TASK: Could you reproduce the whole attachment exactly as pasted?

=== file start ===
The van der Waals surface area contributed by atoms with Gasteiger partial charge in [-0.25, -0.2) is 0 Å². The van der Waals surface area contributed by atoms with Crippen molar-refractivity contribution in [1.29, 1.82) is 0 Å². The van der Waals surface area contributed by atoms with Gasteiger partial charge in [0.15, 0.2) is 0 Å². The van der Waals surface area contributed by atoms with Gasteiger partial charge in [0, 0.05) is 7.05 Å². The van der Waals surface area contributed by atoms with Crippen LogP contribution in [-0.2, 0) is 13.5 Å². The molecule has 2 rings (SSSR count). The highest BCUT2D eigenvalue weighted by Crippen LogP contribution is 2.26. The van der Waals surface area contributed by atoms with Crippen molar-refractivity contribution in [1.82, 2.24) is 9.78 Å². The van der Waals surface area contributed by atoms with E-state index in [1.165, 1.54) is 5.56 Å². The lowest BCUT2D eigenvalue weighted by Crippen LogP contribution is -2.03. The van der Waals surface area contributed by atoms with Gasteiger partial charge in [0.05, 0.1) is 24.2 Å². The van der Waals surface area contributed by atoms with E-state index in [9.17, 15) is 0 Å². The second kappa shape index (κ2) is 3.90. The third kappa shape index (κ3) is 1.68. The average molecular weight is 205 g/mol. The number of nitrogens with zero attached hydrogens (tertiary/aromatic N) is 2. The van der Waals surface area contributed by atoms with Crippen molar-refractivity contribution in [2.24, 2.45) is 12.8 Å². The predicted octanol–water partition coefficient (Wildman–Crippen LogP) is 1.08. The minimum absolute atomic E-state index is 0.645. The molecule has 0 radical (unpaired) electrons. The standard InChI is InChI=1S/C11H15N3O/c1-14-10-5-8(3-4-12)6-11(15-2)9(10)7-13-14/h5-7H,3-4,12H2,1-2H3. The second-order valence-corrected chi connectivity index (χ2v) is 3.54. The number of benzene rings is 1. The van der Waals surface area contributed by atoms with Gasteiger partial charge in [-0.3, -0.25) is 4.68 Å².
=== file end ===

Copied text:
The van der Waals surface area contributed by atoms with Gasteiger partial charge in [-0.25, -0.2) is 0 Å². The van der Waals surface area contributed by atoms with Crippen molar-refractivity contribution in [1.29, 1.82) is 0 Å². The van der Waals surface area contributed by atoms with Gasteiger partial charge in [0.15, 0.2) is 0 Å². The van der Waals surface area contributed by atoms with Gasteiger partial charge in [0, 0.05) is 7.05 Å². The van der Waals surface area contributed by atoms with Crippen LogP contribution in [-0.2, 0) is 13.5 Å². The molecule has 2 rings (SSSR count). The highest BCUT2D eigenvalue weighted by Crippen LogP contribution is 2.26. The van der Waals surface area contributed by atoms with Crippen molar-refractivity contribution in [1.82, 2.24) is 9.78 Å². The van der Waals surface area contributed by atoms with E-state index in [1.165, 1.54) is 5.56 Å². The lowest BCUT2D eigenvalue weighted by Crippen LogP contribution is -2.03. The van der Waals surface area contributed by atoms with Gasteiger partial charge in [0.05, 0.1) is 24.2 Å². The van der Waals surface area contributed by atoms with E-state index in [9.17, 15) is 0 Å². The second kappa shape index (κ2) is 3.90. The third kappa shape index (κ3) is 1.68. The average molecular weight is 205 g/mol. The number of nitrogens with zero attached hydrogens (tertiary/aromatic N) is 2. The van der Waals surface area contributed by atoms with Crippen molar-refractivity contribution in [2.24, 2.45) is 12.8 Å². The predicted octanol–water partition coefficient (Wildman–Crippen LogP) is 1.08. The minimum absolute atomic E-state index is 0.645. The molecule has 0 radical (unpaired) electrons. The standard InChI is InChI=1S/C11H15N3O/c1-14-10-5-8(3-4-12)6-11(15-2)9(10)7-13-14/h5-7H,3-4,12H2,1-2H3. The second-order valence-corrected chi connectivity index (χ2v) is 3.54. The number of benzene rings is 1. The van der Waals surface area contributed by atoms with Gasteiger partial charge in [-0.3, -0.25) is 4.68 Å².